Seaside artist Brent Thompson remembers the first piece of unique driftwood he discovered more than a decade ago. It immediately caught his eye, as it resembled a pelican with a broken wing. He removed the barnacles and seaweed cloaking the wood, then added shells for the eyes, further refining the similarity.

A little while later, when he was again traversing a beach on the North Coast, he happened upon a few pieces of driftwood that looked like ships.

“After that, I was sold,” Thompson said, adding he recalls thinking of the pieces, “You couldn’t carve it to be that cool.”

Those initial discoveries formed the basis for a collection that has proliferated over the years to include more than 50 hand-worked driftwood sculptures, all made from pieces found along beaches in between Seaside to Fort Stevens State Park.

The goal for Thompson, who moved from Northern California to Oregon 16 years ago and works as a seasonal assistant ranger in Ecola State Park, was “to make the coolest collection of ocean wood art in the world.”

In scouring the beach for pieces to add to the collection, often with the help of his dog “Hunter,” Thompson keeps an eye out for a few main elements: a cool grain in the wood, interesting knots, a unique shape or natural features that resemble eyes or noses.

“Having a good imagination really helps with that,” he said.

The next step is touting the pieces home — which is easier for some than others — and then cleaning off the wood and removing any portions that are deteriorating.

Next, Thompson often sands down the wood and adds oil to strengthen and preserve it. When creating the sculptures, he will sometimes incorporate other found objects, such as metal, glass buoys or pieces of iron. One of his pieces features an iron-coated sand dollar.

Thompson’s collection includes a wide variety of wood species, including oak, maple and cedar. He has two large sculptures made from old-growth mahogany that washed up near Camp Rilea in Warrenton. One of them has been dubbed the “thought-catcher.” Another of his favorite pieces encompasses three circular slabs of pecan burl wood that bear images resembling a volcano in various states.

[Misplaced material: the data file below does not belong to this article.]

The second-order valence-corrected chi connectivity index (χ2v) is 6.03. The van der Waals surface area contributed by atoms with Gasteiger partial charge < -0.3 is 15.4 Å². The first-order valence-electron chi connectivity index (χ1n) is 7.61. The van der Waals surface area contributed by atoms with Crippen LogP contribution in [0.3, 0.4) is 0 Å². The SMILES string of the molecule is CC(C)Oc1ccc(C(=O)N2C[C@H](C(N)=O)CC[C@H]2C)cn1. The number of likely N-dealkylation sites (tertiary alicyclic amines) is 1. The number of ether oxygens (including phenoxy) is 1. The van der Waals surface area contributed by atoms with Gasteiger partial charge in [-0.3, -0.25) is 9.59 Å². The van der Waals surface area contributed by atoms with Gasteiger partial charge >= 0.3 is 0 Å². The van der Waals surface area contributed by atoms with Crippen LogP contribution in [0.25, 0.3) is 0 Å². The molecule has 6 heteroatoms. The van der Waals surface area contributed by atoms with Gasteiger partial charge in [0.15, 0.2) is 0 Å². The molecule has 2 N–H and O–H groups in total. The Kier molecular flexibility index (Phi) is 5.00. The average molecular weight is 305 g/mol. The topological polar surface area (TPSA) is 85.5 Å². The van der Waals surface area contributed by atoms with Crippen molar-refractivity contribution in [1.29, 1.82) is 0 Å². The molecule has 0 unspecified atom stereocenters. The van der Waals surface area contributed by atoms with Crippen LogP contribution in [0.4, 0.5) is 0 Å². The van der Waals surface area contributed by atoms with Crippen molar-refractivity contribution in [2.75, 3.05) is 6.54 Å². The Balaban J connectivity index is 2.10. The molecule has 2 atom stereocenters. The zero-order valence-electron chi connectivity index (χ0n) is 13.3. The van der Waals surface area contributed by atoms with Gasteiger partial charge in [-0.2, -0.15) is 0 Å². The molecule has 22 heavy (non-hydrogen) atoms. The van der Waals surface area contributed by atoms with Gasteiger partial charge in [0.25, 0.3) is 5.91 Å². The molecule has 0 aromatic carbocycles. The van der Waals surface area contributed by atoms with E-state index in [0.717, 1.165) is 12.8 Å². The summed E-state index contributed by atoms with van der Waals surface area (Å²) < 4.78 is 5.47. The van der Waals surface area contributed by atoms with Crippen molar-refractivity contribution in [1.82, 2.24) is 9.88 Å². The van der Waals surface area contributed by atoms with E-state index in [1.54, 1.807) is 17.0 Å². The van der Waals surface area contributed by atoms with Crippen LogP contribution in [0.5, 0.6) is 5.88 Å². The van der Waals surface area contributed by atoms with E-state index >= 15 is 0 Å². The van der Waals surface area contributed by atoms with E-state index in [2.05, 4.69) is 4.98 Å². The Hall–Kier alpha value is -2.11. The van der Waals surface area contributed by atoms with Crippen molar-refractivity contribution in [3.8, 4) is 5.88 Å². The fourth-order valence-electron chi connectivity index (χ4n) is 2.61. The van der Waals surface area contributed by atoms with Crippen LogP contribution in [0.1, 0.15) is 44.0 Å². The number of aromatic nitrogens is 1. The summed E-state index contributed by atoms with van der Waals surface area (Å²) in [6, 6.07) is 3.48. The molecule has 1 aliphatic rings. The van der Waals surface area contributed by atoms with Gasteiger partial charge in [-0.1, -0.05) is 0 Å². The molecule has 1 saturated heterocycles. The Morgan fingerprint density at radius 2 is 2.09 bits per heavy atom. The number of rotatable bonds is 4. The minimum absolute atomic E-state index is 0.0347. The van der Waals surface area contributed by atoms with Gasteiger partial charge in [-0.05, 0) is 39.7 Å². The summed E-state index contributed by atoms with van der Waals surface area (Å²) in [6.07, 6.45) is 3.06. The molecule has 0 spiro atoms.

“It’s the coolest, water-etched, by-Mother-Nature natural painting in the world,” he said.

He described his process as “wood-idermy.” He identifies the personality or spirit embodied in the wood and simply unearths and preserves it. Occasionally, he’ll use a 5-foot crosscut saw to pare down the wood but he doesn’t do any carving.

“I can’t compete with wood-carvers; Mother Nature can,” he said. “I’m fortunate enough to be able to recognize her work.”

At this point, he feels the collection — which is spread throughout his home in Seaside — is complete. He’ll often receive offers for various pieces but he doesn’t want to parcel them out.

“If I sell one piece, then it’s not a collection anymore,” he said.

His hope is to find a gallery, museum or other establishment that will host the entire collection. For now, he invites people to view it at his residence. They also can peruse the collection virtually and watch videos with descriptions of the sculptures at Thompson’s Facebook page, “Sculptured Ocean Wood Art.”

Katherine Lacaze is a contributor for Coast Weekend, The Astorian and Seaside Signal.